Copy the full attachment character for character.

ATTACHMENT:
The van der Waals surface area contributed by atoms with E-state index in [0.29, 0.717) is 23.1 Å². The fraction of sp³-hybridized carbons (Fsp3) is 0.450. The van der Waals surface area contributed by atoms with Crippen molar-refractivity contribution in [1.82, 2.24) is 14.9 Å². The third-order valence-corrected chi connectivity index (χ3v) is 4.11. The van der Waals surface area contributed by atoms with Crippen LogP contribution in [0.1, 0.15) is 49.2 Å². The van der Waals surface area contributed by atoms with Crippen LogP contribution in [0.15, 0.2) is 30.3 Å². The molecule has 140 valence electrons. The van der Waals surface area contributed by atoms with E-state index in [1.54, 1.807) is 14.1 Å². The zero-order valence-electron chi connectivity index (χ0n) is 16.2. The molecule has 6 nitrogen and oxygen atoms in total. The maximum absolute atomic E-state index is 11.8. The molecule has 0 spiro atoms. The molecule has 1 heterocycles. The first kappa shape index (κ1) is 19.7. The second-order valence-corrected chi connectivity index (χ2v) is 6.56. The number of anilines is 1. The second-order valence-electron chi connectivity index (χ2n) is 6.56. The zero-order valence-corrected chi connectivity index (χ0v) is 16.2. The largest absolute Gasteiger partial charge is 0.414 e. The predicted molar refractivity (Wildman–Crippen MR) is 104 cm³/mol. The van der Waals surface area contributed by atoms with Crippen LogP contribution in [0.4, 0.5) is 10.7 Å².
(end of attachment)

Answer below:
The van der Waals surface area contributed by atoms with E-state index in [0.29, 0.717) is 23.1 Å². The fraction of sp³-hybridized carbons (Fsp3) is 0.450. The van der Waals surface area contributed by atoms with Crippen molar-refractivity contribution in [1.82, 2.24) is 14.9 Å². The third-order valence-corrected chi connectivity index (χ3v) is 4.11. The van der Waals surface area contributed by atoms with Crippen LogP contribution in [0.1, 0.15) is 49.2 Å². The van der Waals surface area contributed by atoms with Crippen LogP contribution in [0.15, 0.2) is 30.3 Å². The molecule has 140 valence electrons. The van der Waals surface area contributed by atoms with E-state index in [1.54, 1.807) is 14.1 Å². The zero-order valence-electron chi connectivity index (χ0n) is 16.2. The molecule has 6 nitrogen and oxygen atoms in total. The maximum absolute atomic E-state index is 11.8. The molecule has 0 spiro atoms. The molecule has 1 heterocycles. The first kappa shape index (κ1) is 19.7. The second-order valence-corrected chi connectivity index (χ2v) is 6.56. The number of anilines is 1. The second-order valence-electron chi connectivity index (χ2n) is 6.56. The zero-order valence-corrected chi connectivity index (χ0v) is 16.2. The largest absolute Gasteiger partial charge is 0.414 e. The predicted molar refractivity (Wildman–Crippen MR) is 104 cm³/mol. The van der Waals surface area contributed by atoms with Crippen LogP contribution in [0.4, 0.5) is 10.7 Å².